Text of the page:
FIG. 4 is a graph showing the increase in concentration of K in aqueous caustic plating solution of the invention as a function of the number of grams of platinum plated onto substrates.

FIG. 5 is a graph showing the increase in concentration of Na in an aqueous caustic plating solution of the invention as a function of the number of grams of platinum plated onto substrates.

FIG. 6 is a graph showing the increase in concentrations of both K and Na in the Pt electrodeposited from a plating solution of the invention as a function of the number of grams of platinum plated from the solution onto substrates.

FIG. 7 is a graph depicting comparative cyclic oxidation resistance at 2150 degrees F. of outwardly grown single phase CVD platinum aluminide coatings designated MDC-150L formed on PWA-1480 nickel base superalloy substrates in accordance with an embodiment of the present invention using an aqueous caustic platinum plating solution after different amounts of platinum were plated therefrom such that increased concentations of K and Na were present in the plating solution. In addition, data on MDC-150L platinum modified aluminide coating made using a conventional phosphate Pt plating bath is included for comparison.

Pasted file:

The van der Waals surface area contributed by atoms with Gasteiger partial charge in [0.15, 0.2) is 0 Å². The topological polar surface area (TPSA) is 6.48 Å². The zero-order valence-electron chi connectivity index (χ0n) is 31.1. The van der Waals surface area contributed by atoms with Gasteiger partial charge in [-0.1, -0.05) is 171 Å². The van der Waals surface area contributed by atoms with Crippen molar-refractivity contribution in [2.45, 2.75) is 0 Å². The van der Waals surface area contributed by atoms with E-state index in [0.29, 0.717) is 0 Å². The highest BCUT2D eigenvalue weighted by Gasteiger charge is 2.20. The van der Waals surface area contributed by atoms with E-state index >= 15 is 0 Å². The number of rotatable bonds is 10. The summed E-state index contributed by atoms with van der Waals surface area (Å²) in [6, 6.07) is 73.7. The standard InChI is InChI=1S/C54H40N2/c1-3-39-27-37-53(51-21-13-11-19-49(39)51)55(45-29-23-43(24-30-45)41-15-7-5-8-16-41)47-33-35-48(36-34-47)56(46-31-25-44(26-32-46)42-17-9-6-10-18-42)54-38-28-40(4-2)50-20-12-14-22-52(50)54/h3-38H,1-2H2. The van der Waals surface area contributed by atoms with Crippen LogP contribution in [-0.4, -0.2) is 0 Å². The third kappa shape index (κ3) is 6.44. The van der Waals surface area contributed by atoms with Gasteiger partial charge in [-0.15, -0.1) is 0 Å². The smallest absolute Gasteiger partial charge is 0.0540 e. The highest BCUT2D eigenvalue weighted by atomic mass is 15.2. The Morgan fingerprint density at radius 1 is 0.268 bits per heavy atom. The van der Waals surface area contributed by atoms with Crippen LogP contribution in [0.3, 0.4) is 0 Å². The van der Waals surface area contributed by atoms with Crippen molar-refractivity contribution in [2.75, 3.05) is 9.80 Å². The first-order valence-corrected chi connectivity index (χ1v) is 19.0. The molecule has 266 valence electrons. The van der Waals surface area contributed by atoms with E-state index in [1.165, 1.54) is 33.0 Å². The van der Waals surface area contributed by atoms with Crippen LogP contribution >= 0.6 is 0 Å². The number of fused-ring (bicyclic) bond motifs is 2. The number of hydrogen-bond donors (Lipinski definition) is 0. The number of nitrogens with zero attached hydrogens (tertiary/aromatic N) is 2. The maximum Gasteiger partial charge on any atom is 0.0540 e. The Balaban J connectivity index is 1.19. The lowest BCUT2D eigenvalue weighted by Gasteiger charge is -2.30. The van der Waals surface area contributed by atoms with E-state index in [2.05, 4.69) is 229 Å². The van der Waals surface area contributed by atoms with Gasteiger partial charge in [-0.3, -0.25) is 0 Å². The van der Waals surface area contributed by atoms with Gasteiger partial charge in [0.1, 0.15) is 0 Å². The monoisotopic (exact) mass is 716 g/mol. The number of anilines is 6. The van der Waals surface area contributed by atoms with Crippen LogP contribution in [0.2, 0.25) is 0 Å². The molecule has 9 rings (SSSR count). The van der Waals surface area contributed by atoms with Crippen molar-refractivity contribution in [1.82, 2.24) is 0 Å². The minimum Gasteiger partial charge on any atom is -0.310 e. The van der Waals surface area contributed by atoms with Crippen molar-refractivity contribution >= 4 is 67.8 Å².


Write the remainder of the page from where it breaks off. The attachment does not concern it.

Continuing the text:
DETAILED DESCRIPTION OF THE INVENTION